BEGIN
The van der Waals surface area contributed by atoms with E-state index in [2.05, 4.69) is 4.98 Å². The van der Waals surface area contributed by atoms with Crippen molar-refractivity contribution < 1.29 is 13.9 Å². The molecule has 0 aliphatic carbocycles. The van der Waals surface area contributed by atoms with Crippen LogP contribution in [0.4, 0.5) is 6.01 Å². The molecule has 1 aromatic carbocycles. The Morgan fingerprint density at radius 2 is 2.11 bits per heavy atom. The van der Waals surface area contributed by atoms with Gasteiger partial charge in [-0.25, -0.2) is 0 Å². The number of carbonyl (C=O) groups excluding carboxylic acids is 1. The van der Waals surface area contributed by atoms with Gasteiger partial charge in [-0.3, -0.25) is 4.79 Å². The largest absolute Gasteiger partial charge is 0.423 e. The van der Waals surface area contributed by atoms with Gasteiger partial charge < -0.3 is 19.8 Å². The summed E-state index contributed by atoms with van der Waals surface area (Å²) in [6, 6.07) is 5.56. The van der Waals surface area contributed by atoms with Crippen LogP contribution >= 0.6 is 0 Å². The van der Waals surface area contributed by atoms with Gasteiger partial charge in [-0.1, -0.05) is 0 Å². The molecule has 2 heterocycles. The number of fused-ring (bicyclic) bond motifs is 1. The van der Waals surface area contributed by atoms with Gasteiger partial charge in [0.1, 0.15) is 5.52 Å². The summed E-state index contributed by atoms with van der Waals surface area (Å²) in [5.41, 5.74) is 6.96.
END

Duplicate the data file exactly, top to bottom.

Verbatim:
The van der Waals surface area contributed by atoms with E-state index in [2.05, 4.69) is 4.98 Å². The van der Waals surface area contributed by atoms with Crippen molar-refractivity contribution < 1.29 is 13.9 Å². The molecule has 0 aliphatic carbocycles. The van der Waals surface area contributed by atoms with Crippen LogP contribution in [0.4, 0.5) is 6.01 Å². The molecule has 1 aromatic carbocycles. The Morgan fingerprint density at radius 2 is 2.11 bits per heavy atom. The van der Waals surface area contributed by atoms with Gasteiger partial charge in [-0.25, -0.2) is 0 Å². The number of carbonyl (C=O) groups excluding carboxylic acids is 1. The van der Waals surface area contributed by atoms with Gasteiger partial charge in [-0.3, -0.25) is 4.79 Å². The largest absolute Gasteiger partial charge is 0.423 e. The van der Waals surface area contributed by atoms with Gasteiger partial charge < -0.3 is 19.8 Å². The summed E-state index contributed by atoms with van der Waals surface area (Å²) in [6, 6.07) is 5.56. The van der Waals surface area contributed by atoms with Crippen LogP contribution >= 0.6 is 0 Å². The van der Waals surface area contributed by atoms with Gasteiger partial charge in [-0.1, -0.05) is 0 Å². The molecule has 2 heterocycles. The number of fused-ring (bicyclic) bond motifs is 1. The van der Waals surface area contributed by atoms with Gasteiger partial charge in [0.1, 0.15) is 5.52 Å². The summed E-state index contributed by atoms with van der Waals surface area (Å²) in [5.41, 5.74) is 6.96.